Union suing to stop ‘shutdown slavery’

A labor union that represents 150,000 employees at 33 federal agencies and departments is taking the administration to court for forcing employees to work without pay during the government shutdown.

The federal government should not be allowed to spend money that Congress has not appropriated, according to a new lawsuit from the National Treasury Employees Union that challenges the administration’s authority to force thousands of federal employees to work without pay.

The complaint, filed Wednesday in the U.S. District Court for the District of Columbia, alleges that the federal statute allowing employees to be required to work without pay during a lapse in appropriations is unconstitutional.

“If employees are working, they must be paid—and if there is not money to pay them, then they should not be working,” said NTEU National President Tony Reardon.

“The government shutdown highlights the fact that 78 percent of US workers live paycheck to paycheck,” said Lisa McCormick, a Democrat who blames national economic policies for a decline in the American standard of living. “The reason for this is a series of Republican tax cuts over the past 40 years that have helped the rich get much richer but left the rest of us underpaid, in debt and out of luck.”

The lawsuit names as defendants the United States and the Office of Management and Budget (OMB). It alleges that the Antideficiency Act violates the Appropriations Clause of the Constitution, which does not allow the government to obligate funds that have not been appropriated by Congress. 

President Donald Trump walked out of a meeting with congressional leaders Wednesday as negotiating efforts to end the 19-day partial government shutdown fell into disarray over his demand for billions of dollars to build a wall on the U.S.-Mexico border.

NTEU’s lawsuit also argues that even if the Antideficiency Act is constitutional, the OMB directive that authorizes federal agencies to except employees from furlough is inconsistent with the Antideficiency Act.  That directive, issued in connection with the January 2018 shutdown, has illegally authorized agencies to designate broad swaths of employees as excepted employees, which is at odds with the narrower language in the Antideficiency Act about imminent threats to human life and property.

“While a case can certainly be made that some federal employees, such as Customs and Border Protection Officers and others, are protecting human life and property, that line of reasoning gets quite shaky when applied to thousands of IRS employees being called back in order to process tax refunds—and to do so without being paid,” Reardon said. “That is not how the law works and that is not how this country should work.”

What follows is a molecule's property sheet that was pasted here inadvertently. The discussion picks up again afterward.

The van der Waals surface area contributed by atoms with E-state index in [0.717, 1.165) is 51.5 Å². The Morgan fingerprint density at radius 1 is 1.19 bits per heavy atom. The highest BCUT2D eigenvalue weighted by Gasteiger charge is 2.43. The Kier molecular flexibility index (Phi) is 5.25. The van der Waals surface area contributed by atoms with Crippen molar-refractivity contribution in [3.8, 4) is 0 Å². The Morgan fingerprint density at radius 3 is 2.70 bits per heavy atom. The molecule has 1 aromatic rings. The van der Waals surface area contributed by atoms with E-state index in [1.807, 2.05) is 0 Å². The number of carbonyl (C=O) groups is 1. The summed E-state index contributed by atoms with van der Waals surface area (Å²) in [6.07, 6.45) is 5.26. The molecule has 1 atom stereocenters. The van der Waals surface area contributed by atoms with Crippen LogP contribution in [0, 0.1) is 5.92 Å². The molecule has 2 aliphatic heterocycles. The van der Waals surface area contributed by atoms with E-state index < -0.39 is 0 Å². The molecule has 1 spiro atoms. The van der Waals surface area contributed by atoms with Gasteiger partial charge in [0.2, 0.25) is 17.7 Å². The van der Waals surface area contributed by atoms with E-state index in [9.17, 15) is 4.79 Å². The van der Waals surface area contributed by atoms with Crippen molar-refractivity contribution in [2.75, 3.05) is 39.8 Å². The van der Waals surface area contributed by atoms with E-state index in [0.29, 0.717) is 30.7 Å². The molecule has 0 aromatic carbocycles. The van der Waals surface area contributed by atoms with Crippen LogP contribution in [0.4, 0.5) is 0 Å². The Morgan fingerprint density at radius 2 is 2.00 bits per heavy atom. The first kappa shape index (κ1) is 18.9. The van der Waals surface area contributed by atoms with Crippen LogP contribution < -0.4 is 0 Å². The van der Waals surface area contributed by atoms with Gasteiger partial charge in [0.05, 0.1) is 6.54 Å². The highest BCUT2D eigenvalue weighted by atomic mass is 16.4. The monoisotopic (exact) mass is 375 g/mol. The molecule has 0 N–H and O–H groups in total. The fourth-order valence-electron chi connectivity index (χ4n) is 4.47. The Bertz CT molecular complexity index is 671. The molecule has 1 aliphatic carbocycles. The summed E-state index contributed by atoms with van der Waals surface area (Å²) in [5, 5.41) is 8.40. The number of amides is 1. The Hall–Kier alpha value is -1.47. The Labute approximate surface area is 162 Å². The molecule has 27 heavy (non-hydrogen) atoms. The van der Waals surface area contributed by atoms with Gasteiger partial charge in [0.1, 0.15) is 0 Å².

As an example of employees whose work involves the regular functions of government unrelated to protecting human life, the IRS is preparing to call back thousands of employees because the administration has decided to issue tax refunds during the shutdown. The employees would not be paid until the shutdown ends.

“In purporting to obligate the United States to spend money that has not been appropriated, the executive branch has usurped the legislative function by transferring to the President the power over spending that the Constitution vests in Congress,” the lawsuit states.

This constitutional claim comes on the heels of the Fair Labor Standards Act lawsuit that NTEU has filed in the Court of Federal Claims.  For an updated copy of that lawsuit, please click here.

NTEU-represented agencies affected by the lapse in appropriations include: IRS, Customs and Border Protection, Federal Law Enforcement Training Center, Commodity Futures Trading Commission, Environmental Protection Agency, Federal Communications Commission, Food and Drug Administration, Federal Election Commission, National Park Service, Patent and Trademark Office, Securities and Exchange Commission and the U.S. Department of Agriculture.


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